But he’s run a bizarre campaign that has exasperated even tea party groups.
He’s labeled Cornyn a liberal backstabber — though by some rankings, the senator is more conservative than Stockman. He’s campaigned publicly only once and has refused to speak with Texas news outlets.
He disappeared for weeks at a time, with aides refusing to explain his absence.
He denied well-documented assertions that he had once been arrested for illegal possession of Valium — even though he’d spoken openly of the arrest in 1995, during his first stint in Congress.
Fake newspapers laced with anti-Cornyn invective have turned up, linked to a longtime Stockman supporter.
Last week, a group of tea party activists denounced Stockman, chiding him for ethical lapses and lack of candor.
“Texans have witnessed what might be the laziest statewide campaign to date,” wrote the group, led by JoAnn Fleming of Tyler, executive director of Grassroots America and chair of the Texas Legislature’s TEA Party Caucus advisory committee. “You apparently believe you don’t have to answer to anybody.”
Fleming and her allies threw their support to Dwayne Stovall, a Cleveland business owner who serves on a local school board. He’s been winning good reviews from clusters of tea party members around the state but has raised only $63,000 — a rounding error compared with Cornyn’s $8.4 million.
As Munisteri put it, passion isn’t enough in a state as vast as Texas, where a candidate with limited resources is like a tree falling in the forest.
“You have to know how to run a campaign. You have to know how to raise money. You have to have a good campaign team,” he said.
The Sessions race has some parallels to Cornyn’s primary.
Sessions is chairman of the powerful Rules Committee, which helps control the flow and content of legislation before it reaches the full House. He’s a close ally of Speaker John Boehner, has spent 17 years in Congress, the last five in GOP leadership.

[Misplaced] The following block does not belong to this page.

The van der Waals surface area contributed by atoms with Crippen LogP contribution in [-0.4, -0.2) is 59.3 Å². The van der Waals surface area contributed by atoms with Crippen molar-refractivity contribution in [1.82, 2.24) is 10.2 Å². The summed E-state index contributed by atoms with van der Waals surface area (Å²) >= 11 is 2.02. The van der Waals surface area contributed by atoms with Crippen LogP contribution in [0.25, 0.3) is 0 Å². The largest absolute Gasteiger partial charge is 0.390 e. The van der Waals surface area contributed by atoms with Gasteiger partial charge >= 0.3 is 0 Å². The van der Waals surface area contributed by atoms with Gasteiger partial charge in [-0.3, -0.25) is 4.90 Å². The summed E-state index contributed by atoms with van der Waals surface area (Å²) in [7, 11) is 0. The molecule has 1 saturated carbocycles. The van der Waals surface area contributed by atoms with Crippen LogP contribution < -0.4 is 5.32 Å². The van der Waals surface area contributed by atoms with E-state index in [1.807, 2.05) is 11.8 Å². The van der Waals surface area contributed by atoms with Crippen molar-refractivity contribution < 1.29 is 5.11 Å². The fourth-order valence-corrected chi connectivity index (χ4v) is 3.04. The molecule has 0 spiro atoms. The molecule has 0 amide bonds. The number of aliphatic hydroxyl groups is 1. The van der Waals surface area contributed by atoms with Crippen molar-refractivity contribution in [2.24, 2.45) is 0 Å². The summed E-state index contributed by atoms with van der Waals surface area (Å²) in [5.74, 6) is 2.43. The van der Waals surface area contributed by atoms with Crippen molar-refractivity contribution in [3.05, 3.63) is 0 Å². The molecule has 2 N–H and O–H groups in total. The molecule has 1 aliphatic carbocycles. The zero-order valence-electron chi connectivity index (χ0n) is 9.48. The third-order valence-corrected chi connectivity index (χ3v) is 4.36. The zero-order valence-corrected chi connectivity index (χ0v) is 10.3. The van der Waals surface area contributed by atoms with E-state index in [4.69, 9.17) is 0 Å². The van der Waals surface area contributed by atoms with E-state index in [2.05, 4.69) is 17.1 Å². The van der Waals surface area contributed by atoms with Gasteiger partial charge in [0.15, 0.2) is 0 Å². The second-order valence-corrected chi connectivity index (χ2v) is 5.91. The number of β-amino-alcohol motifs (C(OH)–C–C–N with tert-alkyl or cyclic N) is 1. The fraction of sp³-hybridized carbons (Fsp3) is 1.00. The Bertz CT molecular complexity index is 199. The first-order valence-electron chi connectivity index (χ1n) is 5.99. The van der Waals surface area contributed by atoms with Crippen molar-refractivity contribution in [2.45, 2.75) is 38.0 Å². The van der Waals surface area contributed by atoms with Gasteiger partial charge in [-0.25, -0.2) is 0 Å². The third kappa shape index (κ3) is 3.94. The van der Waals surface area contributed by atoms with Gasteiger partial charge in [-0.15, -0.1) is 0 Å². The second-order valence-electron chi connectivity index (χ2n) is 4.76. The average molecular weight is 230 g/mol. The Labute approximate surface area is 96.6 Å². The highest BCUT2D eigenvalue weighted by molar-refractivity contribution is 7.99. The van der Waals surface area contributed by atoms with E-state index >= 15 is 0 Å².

Sessions ran the party’s House campaign arm for four years, overseeing the big wins in 2010 and 2012.
Garland tea party leader Katrina Pierson is trying to oust him, with support from FreedomWorks and big-name figures in the movement, such as Sarah Palin. Cruz himself has heaped praise on her, while stopping just short of an endorsement. Pierson was a top volunteer and surrogate on his Senate campaign. And his father, Rafael Cruz, has campaigned for her.
Martin, the Tea Party Patriots leader, called her “a patriot through and through.”
But Pierson has struggled to make inroads.
Like the Cornyn challengers, she has found that the tea party mantle doesn’t guarantee a groundswell of excitement. She’s raised one-tenth of Session’s $1.5 million warchest.
Pierson asserts that Sessions has been more eager to do Boehner’s bidding than to follow the wishes of constituents. She calls him soft on spending and says he should have fought harder against the Affordable Care Act.
Instead, House leaders initially resisted Cruz’s threat to derail a budget deal unless Democrats agreed to defund Obamacare — the demand that led to a government shutdown last fall.
Sessions, like Cornyn, dismisses such complaints as a disagreement over tactics.